Tributary as Teacher—Students as Stewards

As Gales Creek flows across farms and forests, under highways and railroad bridges, it receives many small creeks, including the tributary that flows through Forest Glen Park. Through Tree for All, the park, one of several nature and recreational facilities owned and managed by the City of Forest Grove, has become a place of learning and partnership. 

The Site

First planting: 2011
Size:  4 acres
Stream length: 1,312 feet
Total to date: 8,065 plants
Plant communities: Upland Forest


The Challenge

A 2010 restoration ecology class taught by a Pacific University professor served as the impetus for Forest Glen Park to join the Tree for All challenge. The class identified a number of problems associated with the site, including many invasive weeds, steep and eroding banks, and ornamental fruit trees. Although Forest Glen Park retained some remnant native vegetation, it was overrun with an understory of invasive Himalayan blackberry and reed canary grass. The riparian corridor supported little biodiversity. Despite the location of the project site—within a highly visible and visited park—no safe access existed for people to reach the water’s edge, nor anything to showcase its importance for birds and other wildlife. The ecology class was challenged to prepare an executable restoration plan that would likely outlive their engagement.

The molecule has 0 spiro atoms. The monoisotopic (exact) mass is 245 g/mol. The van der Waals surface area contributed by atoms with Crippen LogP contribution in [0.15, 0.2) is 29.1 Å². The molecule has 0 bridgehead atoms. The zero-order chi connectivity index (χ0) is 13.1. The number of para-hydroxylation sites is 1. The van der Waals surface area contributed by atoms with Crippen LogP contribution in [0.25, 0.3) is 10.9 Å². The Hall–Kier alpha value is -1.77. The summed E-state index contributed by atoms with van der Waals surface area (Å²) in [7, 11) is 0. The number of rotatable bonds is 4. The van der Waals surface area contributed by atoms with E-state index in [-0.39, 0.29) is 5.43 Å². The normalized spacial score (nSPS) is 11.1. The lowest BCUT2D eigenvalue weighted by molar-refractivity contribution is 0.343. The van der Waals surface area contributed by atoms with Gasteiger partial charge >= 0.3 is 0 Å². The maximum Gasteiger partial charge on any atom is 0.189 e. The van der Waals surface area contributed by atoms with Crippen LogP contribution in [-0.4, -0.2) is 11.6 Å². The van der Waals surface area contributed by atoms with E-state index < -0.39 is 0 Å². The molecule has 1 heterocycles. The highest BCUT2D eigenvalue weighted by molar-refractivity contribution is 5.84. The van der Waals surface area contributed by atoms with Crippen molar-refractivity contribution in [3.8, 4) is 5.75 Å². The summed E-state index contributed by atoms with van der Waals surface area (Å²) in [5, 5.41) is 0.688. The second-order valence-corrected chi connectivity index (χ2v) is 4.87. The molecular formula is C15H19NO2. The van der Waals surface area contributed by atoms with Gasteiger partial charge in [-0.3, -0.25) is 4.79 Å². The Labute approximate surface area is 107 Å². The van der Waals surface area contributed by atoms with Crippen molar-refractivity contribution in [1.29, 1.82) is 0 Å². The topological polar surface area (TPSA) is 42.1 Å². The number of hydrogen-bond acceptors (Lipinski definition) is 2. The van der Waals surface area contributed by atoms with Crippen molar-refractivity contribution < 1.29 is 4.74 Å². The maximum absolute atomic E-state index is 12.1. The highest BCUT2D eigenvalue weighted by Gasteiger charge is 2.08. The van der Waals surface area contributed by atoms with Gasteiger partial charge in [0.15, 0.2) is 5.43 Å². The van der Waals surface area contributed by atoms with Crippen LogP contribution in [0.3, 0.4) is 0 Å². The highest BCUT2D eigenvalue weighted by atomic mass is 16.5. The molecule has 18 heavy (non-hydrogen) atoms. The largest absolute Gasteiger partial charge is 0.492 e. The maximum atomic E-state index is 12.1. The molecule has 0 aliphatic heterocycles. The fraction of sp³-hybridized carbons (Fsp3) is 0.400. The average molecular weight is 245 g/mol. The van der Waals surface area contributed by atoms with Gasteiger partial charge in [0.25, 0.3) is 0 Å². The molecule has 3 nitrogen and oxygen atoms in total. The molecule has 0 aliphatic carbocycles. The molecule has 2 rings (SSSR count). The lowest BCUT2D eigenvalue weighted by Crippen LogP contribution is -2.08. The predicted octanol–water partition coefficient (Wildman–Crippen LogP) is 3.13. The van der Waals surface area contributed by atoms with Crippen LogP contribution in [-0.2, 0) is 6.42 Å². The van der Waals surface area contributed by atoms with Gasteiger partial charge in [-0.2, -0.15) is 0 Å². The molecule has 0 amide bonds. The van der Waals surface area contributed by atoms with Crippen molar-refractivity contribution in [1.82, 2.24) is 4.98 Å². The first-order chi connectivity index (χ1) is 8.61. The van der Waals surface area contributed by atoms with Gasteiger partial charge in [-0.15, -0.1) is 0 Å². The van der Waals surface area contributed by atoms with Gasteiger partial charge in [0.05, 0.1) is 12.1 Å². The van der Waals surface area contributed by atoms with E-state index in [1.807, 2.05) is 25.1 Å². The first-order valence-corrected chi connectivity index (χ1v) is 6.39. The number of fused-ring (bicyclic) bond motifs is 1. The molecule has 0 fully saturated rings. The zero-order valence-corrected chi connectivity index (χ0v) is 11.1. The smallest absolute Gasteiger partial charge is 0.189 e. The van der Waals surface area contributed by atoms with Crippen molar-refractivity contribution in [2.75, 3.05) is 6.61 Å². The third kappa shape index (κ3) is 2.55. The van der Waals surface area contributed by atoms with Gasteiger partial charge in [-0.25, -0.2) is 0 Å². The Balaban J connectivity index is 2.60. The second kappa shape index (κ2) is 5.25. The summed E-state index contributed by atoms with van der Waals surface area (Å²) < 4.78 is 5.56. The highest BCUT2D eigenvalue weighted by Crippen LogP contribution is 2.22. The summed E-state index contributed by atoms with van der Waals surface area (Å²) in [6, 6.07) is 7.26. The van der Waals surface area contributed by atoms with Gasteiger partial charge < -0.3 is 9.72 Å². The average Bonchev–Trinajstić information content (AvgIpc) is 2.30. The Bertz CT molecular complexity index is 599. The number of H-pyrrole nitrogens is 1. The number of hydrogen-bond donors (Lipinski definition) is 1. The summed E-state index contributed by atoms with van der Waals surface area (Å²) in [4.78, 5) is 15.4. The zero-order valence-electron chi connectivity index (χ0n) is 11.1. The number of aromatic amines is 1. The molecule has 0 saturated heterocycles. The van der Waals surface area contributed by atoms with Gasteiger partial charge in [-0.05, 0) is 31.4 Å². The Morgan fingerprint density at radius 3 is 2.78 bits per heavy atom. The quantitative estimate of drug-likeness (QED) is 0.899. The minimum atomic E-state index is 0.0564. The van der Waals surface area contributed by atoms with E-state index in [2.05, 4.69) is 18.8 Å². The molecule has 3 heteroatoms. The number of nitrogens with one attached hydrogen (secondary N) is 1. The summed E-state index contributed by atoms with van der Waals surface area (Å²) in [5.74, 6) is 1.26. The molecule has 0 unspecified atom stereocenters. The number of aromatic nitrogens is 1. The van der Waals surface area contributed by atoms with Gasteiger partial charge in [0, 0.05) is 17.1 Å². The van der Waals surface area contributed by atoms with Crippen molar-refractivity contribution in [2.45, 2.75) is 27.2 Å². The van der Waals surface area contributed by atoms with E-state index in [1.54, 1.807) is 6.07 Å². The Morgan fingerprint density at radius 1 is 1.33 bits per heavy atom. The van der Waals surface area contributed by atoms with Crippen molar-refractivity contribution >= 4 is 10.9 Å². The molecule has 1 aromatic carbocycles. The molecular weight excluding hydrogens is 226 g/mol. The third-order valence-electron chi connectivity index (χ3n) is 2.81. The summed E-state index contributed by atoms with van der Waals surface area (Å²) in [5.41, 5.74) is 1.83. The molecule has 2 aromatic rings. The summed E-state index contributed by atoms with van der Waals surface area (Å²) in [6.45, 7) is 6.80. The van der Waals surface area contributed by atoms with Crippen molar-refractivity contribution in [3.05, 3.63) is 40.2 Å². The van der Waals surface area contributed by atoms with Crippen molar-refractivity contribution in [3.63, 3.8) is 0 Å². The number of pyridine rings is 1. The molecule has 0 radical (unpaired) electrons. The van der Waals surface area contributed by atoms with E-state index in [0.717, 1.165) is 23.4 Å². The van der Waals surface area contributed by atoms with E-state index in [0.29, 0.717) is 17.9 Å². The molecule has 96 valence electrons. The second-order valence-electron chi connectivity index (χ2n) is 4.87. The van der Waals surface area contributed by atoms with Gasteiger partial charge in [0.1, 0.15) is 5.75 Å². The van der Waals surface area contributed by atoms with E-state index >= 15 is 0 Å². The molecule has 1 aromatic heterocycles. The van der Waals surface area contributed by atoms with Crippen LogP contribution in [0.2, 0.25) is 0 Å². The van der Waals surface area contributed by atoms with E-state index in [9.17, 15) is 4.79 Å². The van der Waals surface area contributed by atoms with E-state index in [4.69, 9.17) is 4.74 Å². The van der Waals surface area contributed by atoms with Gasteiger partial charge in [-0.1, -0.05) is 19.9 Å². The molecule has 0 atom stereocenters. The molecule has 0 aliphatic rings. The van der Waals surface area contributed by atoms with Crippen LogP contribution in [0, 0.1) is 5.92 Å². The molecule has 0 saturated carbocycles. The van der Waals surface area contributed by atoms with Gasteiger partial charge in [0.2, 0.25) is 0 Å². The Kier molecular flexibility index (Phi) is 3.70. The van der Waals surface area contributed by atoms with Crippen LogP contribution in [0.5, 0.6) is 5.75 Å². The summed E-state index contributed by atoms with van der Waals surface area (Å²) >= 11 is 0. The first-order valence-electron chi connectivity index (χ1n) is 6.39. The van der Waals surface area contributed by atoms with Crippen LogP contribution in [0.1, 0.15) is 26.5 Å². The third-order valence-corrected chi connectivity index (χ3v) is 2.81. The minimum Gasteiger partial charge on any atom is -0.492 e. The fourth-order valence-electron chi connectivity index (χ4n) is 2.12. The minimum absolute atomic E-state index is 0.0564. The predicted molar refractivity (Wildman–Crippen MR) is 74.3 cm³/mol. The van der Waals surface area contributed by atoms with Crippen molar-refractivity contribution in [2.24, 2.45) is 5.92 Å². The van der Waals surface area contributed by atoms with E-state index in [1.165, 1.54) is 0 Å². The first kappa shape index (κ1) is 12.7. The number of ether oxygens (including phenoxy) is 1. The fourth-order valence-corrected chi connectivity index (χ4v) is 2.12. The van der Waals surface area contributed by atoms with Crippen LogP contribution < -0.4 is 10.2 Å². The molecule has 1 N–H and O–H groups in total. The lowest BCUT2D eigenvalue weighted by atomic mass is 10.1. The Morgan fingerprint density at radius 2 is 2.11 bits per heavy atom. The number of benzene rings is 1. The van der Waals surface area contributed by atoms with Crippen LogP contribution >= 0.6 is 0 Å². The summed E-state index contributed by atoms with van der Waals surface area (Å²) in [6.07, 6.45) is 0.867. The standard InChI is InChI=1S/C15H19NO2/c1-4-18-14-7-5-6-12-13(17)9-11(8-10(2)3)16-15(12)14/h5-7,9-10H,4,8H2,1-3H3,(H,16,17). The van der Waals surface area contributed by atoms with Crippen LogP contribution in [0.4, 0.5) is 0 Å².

The Transformation

Pacific University students and faculty began restoring the site with help from Clean Water Services (CWS) and SOLVE, a community-based organization. Over the course of a few years, SOLVE became the primary community partner, inviting Forest Grove residents and school groups to help transform the site. CWS and SOLVE shared the tasks required for managing this work, with SOLVE coordinating volunteer education, outreach, and planting activities and CWS involved in site prep, maintenance, and some planting. Eventually, these planting and restoration efforts will connect upland and riparian habitats, improve water quality and create a more attractive place for people to enjoy nature. 

This project demonstrates how college students, community volunteers and government agencies can partner together in a mutually beneficial way. The project provided Pacific University students with a hands-on, real-world experience that forced them to consider all of the environmental and social challenges inherent in a developed site. SOLVE was also able to provide Forest Grove residents and others with an enjoyable and satisfying volunteer experience. This site is helping make the Tualatin River a healthier place for all.


Click to explore the change in mature native plant coverage between 2007 (purple) and 2014 (orange).